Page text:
You can profit with shares using spread betting in rising and falling markets, as spread betting allows you to bet long and short on the markets. Being able to bet in both directions can give more opportunities to be successful in spread betting.

Is CFDs Or Spread Betting Better For Shares

Spread betting is better than CFDs for share trading as spread bets are exempt from tax, and you do not have to pay a commission on your bets, saving you money. You have access to the same markets as CFD trading, so if you are a consistently profitable bettor, then spread betting is best.

How Do You Choose A Spread Betting Broker?

You should choose a spread betting broker that provides tight spreads, a decent choice of markets, fast execution speeds and a choice of spread betting platforms to use. The best spread betting brokers will provide all of the above and match it with excellent customer service and additional tools to improve your betting experience.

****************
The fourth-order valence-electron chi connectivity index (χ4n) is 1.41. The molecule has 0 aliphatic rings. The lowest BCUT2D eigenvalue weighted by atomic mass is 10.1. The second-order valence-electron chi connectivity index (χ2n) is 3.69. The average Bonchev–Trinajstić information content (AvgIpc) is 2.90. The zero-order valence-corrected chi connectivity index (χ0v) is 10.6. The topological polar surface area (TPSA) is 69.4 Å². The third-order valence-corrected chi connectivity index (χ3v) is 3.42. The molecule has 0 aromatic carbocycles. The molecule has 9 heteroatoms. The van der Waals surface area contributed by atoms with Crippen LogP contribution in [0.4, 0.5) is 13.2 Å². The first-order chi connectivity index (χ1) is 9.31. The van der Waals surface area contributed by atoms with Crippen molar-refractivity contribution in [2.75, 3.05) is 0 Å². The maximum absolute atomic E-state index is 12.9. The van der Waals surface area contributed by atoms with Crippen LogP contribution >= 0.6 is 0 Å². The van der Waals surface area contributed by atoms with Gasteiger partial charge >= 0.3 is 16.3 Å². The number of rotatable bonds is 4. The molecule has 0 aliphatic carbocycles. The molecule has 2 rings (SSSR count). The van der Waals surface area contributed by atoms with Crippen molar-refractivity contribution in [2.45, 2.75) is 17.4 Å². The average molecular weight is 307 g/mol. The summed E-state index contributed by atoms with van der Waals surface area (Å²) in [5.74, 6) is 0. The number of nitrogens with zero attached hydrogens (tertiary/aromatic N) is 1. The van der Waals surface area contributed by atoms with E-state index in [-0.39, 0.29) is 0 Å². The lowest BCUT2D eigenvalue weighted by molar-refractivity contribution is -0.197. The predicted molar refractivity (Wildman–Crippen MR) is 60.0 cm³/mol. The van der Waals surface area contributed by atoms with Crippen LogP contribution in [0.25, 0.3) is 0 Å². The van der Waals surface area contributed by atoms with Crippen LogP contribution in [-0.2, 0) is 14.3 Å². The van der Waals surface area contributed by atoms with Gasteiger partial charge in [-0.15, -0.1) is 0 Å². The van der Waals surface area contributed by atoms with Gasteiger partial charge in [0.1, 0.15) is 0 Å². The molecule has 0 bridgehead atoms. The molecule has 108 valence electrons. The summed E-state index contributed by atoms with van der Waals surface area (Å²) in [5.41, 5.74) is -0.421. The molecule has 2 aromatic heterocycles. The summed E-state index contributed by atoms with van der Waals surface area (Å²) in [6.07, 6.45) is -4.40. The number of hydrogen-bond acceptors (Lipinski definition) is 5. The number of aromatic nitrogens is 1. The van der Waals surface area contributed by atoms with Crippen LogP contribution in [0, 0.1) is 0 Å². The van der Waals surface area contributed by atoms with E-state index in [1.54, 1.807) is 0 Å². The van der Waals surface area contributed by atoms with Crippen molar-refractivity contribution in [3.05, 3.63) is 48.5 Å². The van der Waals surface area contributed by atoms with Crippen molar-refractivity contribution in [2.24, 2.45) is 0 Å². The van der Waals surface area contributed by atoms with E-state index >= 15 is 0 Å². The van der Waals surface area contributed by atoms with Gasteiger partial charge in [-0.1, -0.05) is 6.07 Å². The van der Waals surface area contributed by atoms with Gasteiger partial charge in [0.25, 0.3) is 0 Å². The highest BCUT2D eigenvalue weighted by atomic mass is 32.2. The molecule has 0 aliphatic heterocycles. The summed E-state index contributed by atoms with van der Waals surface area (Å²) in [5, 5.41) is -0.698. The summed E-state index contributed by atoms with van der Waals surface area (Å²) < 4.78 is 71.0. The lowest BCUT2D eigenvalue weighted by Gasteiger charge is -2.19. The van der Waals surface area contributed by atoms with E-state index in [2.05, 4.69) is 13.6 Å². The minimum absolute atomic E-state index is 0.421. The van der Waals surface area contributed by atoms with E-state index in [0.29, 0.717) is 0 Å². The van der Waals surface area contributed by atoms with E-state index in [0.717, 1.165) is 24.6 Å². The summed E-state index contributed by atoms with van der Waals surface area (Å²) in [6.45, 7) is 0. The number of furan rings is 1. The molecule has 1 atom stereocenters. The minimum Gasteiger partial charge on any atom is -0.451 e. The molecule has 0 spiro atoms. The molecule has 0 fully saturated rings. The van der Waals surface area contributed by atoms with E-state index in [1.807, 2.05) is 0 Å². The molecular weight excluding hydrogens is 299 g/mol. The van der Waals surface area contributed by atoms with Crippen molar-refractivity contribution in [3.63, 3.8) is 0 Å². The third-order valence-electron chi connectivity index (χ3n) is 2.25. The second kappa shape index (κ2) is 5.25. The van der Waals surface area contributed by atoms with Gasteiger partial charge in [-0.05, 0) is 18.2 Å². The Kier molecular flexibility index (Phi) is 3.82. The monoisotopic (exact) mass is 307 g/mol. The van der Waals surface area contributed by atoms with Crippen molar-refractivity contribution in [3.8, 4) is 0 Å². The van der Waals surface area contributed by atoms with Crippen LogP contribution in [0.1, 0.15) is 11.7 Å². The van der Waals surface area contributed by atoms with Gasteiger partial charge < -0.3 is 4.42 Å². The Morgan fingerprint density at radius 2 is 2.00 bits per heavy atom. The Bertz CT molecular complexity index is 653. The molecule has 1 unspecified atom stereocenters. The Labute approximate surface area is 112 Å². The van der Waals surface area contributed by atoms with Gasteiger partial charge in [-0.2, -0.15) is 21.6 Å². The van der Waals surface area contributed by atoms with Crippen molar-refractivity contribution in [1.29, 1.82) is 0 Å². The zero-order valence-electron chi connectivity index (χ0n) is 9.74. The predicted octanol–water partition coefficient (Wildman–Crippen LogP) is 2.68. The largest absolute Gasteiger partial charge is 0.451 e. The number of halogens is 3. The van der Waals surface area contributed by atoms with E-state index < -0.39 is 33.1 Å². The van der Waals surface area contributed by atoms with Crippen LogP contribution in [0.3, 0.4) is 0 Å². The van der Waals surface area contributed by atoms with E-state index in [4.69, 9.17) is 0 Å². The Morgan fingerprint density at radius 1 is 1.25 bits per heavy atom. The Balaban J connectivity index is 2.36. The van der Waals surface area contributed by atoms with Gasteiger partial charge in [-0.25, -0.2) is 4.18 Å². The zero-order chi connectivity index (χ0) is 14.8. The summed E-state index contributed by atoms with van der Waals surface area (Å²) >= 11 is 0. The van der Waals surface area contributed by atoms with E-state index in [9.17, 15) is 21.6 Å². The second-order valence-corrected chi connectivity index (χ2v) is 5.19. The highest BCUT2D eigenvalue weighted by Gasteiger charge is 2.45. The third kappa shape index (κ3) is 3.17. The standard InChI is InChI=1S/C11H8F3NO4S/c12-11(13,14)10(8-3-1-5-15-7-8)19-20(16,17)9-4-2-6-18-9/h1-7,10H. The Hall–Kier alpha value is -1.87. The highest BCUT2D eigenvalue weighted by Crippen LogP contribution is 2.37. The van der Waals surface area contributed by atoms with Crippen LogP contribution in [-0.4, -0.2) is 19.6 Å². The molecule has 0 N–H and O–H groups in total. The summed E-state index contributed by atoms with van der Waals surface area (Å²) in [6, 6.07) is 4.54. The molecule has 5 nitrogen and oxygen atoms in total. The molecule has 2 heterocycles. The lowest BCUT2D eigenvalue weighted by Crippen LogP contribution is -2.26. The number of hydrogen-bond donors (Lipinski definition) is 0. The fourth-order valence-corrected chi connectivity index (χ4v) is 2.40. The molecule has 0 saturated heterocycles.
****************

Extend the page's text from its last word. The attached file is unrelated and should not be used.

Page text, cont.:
About the author:

Justin Grossbard

Having traded since 1998, Justin is the CEO and Co-Founded in 2004. Justin has published over 100 finance articles from Forbes, Kiplinger to Finance Magnates. He has a Masters and Commerce degree and has an active role in the fintech community. He has also published a book in 2023 on on investing and trading.